My alma mater gets a nod from the Style Section of the Washington Post, but not of the sort it would want:
But I’m still at a loss about what to do with a situation like Kyle Kashuv’s. And not in some what-is-the-meaning-of-redemption way. But practically speaking: Unless we seal them all in a cave, people who do bad (but not illegal) things are going to continue to be part of our society. What do we think that should look like? What is your personal vision?
The miscreant in question is Kyle Kashuv, a top student at Marjory Stoneman Douglas High School who had the credentials to get into Harvard, but was drummed out because SJWs don't like 2nd Amendment types (Kashuv spoke in favor of the 2nd Amendment, unlike his classmate David Hogg, who is sailing into Harvard with less stellar credentials), so the SJW spelunking teams dug up some nasty texts he wrote two years ago, where he apparently used the "n" word and maybe said some other uncharitable things that 16-year-old dudes say as they marinate in testosterone. Harvard doesn't want him now, so what to do with him? Post Style Writer/Moral Arbiter Monica Hesse has some suggestions (emphasis in original):
University of Florida? I saw someone suggest that as a possible destination for Kashuv. The argument went that Kashuv shouldn’t be rewarded with the prestige of the Ivy League, but maybe could go off to some less illustrious institution, where he could then continue to work on himself.
I actually saw a fair number of suggestions like this: Not Harvard. Somewhere else. Somewhere less good. The solution seemed reasonable, but it had a tinge of classism, an element of passing the buck. If you don’t believe that Harvard students should have to attend classes with someone who has used racist terminology within the past two years, then why would you subject University of Florida students to that? Or students from Beloit or Colorado State? Would those universities even admit him, or would they follow Harvard’s lead?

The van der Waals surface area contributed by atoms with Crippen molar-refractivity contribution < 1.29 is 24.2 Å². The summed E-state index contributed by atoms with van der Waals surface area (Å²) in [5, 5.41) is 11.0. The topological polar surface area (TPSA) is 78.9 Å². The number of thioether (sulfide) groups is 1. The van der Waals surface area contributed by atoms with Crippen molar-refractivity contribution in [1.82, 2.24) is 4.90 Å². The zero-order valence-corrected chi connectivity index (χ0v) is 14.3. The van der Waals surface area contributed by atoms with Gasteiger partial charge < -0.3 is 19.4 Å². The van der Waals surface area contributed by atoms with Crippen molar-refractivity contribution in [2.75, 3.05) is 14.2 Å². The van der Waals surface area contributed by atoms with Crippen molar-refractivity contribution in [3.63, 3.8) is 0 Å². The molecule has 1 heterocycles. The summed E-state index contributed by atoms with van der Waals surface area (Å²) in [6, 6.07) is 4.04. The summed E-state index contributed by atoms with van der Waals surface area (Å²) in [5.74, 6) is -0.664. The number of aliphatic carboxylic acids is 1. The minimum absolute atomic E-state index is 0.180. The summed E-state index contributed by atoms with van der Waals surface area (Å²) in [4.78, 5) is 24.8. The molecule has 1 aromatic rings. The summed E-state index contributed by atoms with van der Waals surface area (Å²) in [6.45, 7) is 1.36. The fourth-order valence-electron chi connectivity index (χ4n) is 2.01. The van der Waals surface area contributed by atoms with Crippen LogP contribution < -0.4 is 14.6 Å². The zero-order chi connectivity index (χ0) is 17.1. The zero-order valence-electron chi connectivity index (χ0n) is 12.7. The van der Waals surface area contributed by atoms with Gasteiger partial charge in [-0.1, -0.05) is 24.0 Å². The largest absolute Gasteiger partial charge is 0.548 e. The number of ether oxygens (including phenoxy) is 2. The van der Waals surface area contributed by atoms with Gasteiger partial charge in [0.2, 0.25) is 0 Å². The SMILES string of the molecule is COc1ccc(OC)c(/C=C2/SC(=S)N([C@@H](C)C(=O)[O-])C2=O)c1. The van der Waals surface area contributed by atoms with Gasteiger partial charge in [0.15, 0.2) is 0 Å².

Beloit! My alma mater! The quintessential safety school! Beloit, the self-proclaimed "Yale of the Midwest," known up and down the Acela Corridor as a place to park your kid if he's not smart enough to get into Harvard, or was too busy doing bong hits at Pomfret to crack the code at Princeton. But should my fair school be the place where people who are Not Our Kind, Dear have to serve their penance? For her part, Monica Hesse went to Bryn Mawr, a place where one can sniff the glory of the Ivy League from the Philadelphia Main Line. Her school is a member in good standing of the all-female Seven Sisters, so a brute like Kashuv can't even try to go there. Besides which, elite liberal arts schools on the eastern seaboard are right out, including the other proper places in Bryn Mawr's neighborhood; I suspect Haverford would provide no haven and Swarthmore would swat him away, too, so he'll need to go someplace in District 10, where they keep the livestock. Thus, the Beloit dilemma.
Maybe I'm being churlish about this; perhaps Beloiters should be grateful that Hesse doesn't really want to subject my alma mater with an irredeemable type like Kashuv. After all, the Yale of the Midwest needs to maintain its own smelly orthodoxies and a guy who actually likes guns might scare the other matriculants. Hesse is concerned, though -- something has to be done, you see:
What does it look like to make amends? How do we decide what’s redeemable, for example, and then how does a person actually become redeemed? What kind of roles does our society allow for them, and when?
When I read Baker’s essay, I didn’t know what to do with the bad men. I didn’t know where they should go, or what the right societal reentry would be. I didn’t want to talk about the bad men at all, but eventually we’ll need to.
The Baker in question is Katie Baker, whose essay concerns what to do with men who run afoul of #MeToo. No one has suggested Kashuv has a sexual issue, other than obviously being too in love with guns so he must be compensating for something, I guess.
Ultimately, we're back to the same cultural turf where we encountered the Covington Catholic kids, who were bad by definition, even though those doing the defining, including Hesse's employer, were wrong. Nicholas Sandmann is suing Monica Hesse's employer. Kyle Kashuv won't be, most likely. But I have two questions -- first, why on earth would Kyle Kashuv want "societal reentry" in the world Monica Hesse inhabits? And second, who made Hesse and her ilk the arbiters of such things?